Light Emitting Diodes (LEDs) are miniaturized electroluminescent light sources that cover a range of 270 to 810nm. The width of their typical emission spectra ranges from 20 to 100nm and therefore it is necessary to select an LED suitable for a particular assay. This drawback can be overcome by packaging several LEDs into the same light source (A) or by using a Combination LED exhibiting a broader emission spectrum (B,C). Small size, low power consumption, robustness and long life time are reasons for selecting an LED. A super bright LED with the emission intensity of 270nm, and which can be tuned, is an excellent alternative to a deuterium lamp, both for absorbance and fluorescence spectroscopy. Note however, that it is always preferable to carry out spectrophotometry at two different wavelengths, the secondary serving as a reference, to stabilize the signal. With the excepting of Combination White LED (B,C) this option is not available for regular LED. A review of LED applications in FI (Frenzel and McKelvie 2008) summarizes LED properties, modifications and relevant literature.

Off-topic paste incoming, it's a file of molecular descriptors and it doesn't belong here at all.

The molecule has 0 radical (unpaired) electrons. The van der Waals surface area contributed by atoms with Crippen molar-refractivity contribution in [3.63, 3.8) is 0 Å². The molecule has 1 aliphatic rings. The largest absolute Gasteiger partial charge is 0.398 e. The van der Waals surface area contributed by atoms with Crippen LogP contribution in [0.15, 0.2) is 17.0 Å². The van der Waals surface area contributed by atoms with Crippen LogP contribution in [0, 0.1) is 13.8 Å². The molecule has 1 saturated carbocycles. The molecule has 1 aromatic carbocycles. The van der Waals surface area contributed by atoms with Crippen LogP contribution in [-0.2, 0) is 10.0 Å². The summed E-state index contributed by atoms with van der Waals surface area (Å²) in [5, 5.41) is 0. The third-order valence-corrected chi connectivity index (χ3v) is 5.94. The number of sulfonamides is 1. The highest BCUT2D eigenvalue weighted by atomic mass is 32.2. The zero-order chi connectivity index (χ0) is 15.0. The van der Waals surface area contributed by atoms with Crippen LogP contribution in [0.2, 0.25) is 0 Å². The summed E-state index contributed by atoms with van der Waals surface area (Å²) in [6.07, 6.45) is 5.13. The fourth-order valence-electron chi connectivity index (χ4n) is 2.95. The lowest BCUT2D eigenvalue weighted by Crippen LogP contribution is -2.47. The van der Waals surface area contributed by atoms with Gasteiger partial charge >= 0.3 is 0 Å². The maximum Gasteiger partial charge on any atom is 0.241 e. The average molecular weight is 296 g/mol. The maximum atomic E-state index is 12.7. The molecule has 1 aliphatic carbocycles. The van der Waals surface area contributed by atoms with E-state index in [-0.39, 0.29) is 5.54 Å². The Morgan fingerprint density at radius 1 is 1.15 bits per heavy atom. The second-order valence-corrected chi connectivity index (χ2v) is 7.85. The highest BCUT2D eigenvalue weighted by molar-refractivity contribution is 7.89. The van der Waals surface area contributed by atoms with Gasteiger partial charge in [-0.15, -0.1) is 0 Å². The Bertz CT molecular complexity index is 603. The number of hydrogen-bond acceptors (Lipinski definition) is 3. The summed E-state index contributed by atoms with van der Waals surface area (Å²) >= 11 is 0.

Tungsten halogen light sources (360-2500nm) are available with 10000-hr lifetime bulbs, thus making them attractive as components of versatile systems, where selection of any section of visible and near-IR spectra is desirable http://www.oceanoptics.com/products/ls1.asp
Deuterium Tungsten Halogen light sources provide continuous spectrum in the range 215-2000nm. DTH sources are expensive , bulky and the deuterium lamp has a limited lifetime. Yet when a stable, high intensity light source covering UV-VIS-NIR range is needed, these DTH lamps are the only practical choice. http://www.oceanoptics.com/Products/dh2000.asp
W. Frenzel and I. D. McKelvie: Photometry Ch 12 in S. D. Kolev and I. D. McKelvie Advances in FIA and Related Techniques Elsevier Amsterdam 2008